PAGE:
SAN FRANCISCO -- A new piece of legislation proposed by San Francisco Supervisor David Campos would create a 25-foot "buffer zone" around the city's reproductive health care clinics, thus prohibiting protesters from entering the vicinity.
Campos' bill came as a result of complaints about harassment from patients and staff members at the Planned Parenthood location on Valencia Street in the city's Mission District.
"[For the last few years,] we have had a number of protestors who have not only been protesting, which is their right, but intimidating, harassing and keeping women from going into the clinic," Campos said to The Huffington Post. "They were parking a big truck in front of the entrance...making it difficult to go in or out."
Last year, Planned Parenthood staff worked to install a white-curb loading zone in front of the facility so patients could get in and out with minimal harassment. Even so, protesters were quickly able to skirt the protections by exploiting loopholes in the law or modifying their behavior as soon as authorities showed up.
"There's a woman who sits in a wheelchair blocking the loading zone all the time," Planned Parenthood spokesperson Adrienne Verrilli told HuffPost. "There are ordinances out there that protect our clients, but we're coming up empty in how to enforce them. Our clients are coming through the door in tears."
Verrilli hopes Campos' proposal will create a loophole-free space in the front of the building where clients can safely come in and out. Verrilli noted that abortions only count for two percent of the patient visits at the Planned Parenthood clinic in the Mission.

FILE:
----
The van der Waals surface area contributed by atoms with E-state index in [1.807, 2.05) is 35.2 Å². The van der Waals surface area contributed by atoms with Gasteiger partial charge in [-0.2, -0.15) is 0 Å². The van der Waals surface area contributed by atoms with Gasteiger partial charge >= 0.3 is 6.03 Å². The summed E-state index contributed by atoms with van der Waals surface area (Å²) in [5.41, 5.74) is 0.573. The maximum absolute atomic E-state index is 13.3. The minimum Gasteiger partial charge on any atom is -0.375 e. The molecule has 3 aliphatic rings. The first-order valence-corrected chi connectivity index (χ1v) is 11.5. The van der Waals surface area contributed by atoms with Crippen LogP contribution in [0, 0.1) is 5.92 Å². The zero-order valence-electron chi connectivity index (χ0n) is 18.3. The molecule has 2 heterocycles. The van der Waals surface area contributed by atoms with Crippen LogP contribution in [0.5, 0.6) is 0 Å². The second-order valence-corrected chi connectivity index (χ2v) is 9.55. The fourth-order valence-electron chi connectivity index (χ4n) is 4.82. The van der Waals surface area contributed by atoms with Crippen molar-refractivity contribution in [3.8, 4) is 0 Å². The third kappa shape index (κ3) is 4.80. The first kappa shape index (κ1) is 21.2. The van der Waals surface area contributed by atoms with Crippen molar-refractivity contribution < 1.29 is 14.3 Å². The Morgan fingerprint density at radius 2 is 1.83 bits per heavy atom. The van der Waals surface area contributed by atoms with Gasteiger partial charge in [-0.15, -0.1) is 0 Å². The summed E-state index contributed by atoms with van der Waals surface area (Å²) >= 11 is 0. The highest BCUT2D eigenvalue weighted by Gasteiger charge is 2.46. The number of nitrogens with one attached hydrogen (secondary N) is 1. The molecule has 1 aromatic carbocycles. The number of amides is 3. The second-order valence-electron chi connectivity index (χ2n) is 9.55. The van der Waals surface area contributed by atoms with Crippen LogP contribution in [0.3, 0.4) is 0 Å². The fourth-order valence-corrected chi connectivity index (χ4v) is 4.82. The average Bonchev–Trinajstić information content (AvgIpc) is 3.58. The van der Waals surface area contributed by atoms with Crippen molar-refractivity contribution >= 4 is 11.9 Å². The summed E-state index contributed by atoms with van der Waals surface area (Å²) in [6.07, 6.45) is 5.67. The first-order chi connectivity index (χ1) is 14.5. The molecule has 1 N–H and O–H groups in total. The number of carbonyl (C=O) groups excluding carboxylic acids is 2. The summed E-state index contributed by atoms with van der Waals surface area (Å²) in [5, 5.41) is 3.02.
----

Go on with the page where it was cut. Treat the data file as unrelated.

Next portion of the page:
The measure applies to all free-standing health clinics in the city, even those not specifically offering abortion services--although hospitals are excluded. The penalty for encroaching into the buffer zone could stretch up to a $500 fine or three months in jail.
Some of the anti-abortion protesters who frequent the space in front of the Planned Parenthood facility slammed both the law and its sentiment in an interview with the San Francisco Chronicle. "I think it's stupid…there's no harassment whatsoever," said Ron Konopaski. "We're here to help the woman in any way we can and save the baby from being killed."
Campos' bill is modeled on buffer zone legislation that's been enacted in places like Pittsburgh, Oakland and the state of Colorado. A similar law in Massachusetts, which created a 35-foot buffer zone around the state's clinics, has been upheld by a federal appeals court four times in the past dozen years.
Campos said he plans on introducing the legislation during Tuesday's Board of Supervisors meeting.